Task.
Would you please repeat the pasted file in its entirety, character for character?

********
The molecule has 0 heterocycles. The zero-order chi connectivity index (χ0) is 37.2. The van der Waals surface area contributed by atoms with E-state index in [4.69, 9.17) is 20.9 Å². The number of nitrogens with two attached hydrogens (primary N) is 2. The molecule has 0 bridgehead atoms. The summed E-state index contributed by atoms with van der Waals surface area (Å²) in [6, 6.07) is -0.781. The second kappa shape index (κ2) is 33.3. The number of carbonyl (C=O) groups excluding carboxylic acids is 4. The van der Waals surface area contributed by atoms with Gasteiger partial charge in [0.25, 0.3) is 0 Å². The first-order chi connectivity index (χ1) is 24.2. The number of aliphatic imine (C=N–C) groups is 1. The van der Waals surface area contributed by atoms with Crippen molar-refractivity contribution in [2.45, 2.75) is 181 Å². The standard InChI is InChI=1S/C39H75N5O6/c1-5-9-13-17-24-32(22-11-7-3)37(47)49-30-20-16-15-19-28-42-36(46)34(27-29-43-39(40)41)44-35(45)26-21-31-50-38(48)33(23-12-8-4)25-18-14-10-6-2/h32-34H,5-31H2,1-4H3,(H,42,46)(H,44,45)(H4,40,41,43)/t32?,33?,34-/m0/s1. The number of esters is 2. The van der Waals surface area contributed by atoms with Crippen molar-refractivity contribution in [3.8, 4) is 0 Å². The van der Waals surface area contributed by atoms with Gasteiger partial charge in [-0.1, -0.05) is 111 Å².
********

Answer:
The molecule has 0 heterocycles. The zero-order chi connectivity index (χ0) is 37.2. The van der Waals surface area contributed by atoms with E-state index in [4.69, 9.17) is 20.9 Å². The number of nitrogens with two attached hydrogens (primary N) is 2. The molecule has 0 bridgehead atoms. The summed E-state index contributed by atoms with van der Waals surface area (Å²) in [6, 6.07) is -0.781. The second kappa shape index (κ2) is 33.3. The number of carbonyl (C=O) groups excluding carboxylic acids is 4. The van der Waals surface area contributed by atoms with Gasteiger partial charge in [0.25, 0.3) is 0 Å². The first-order chi connectivity index (χ1) is 24.2. The number of aliphatic imine (C=N–C) groups is 1. The van der Waals surface area contributed by atoms with Crippen molar-refractivity contribution in [2.45, 2.75) is 181 Å². The standard InChI is InChI=1S/C39H75N5O6/c1-5-9-13-17-24-32(22-11-7-3)37(47)49-30-20-16-15-19-28-42-36(46)34(27-29-43-39(40)41)44-35(45)26-21-31-50-38(48)33(23-12-8-4)25-18-14-10-6-2/h32-34H,5-31H2,1-4H3,(H,42,46)(H,44,45)(H4,40,41,43)/t32?,33?,34-/m0/s1. The number of esters is 2. The van der Waals surface area contributed by atoms with Crippen molar-refractivity contribution in [3.8, 4) is 0 Å². The van der Waals surface area contributed by atoms with Gasteiger partial charge in [-0.1, -0.05) is 111 Å².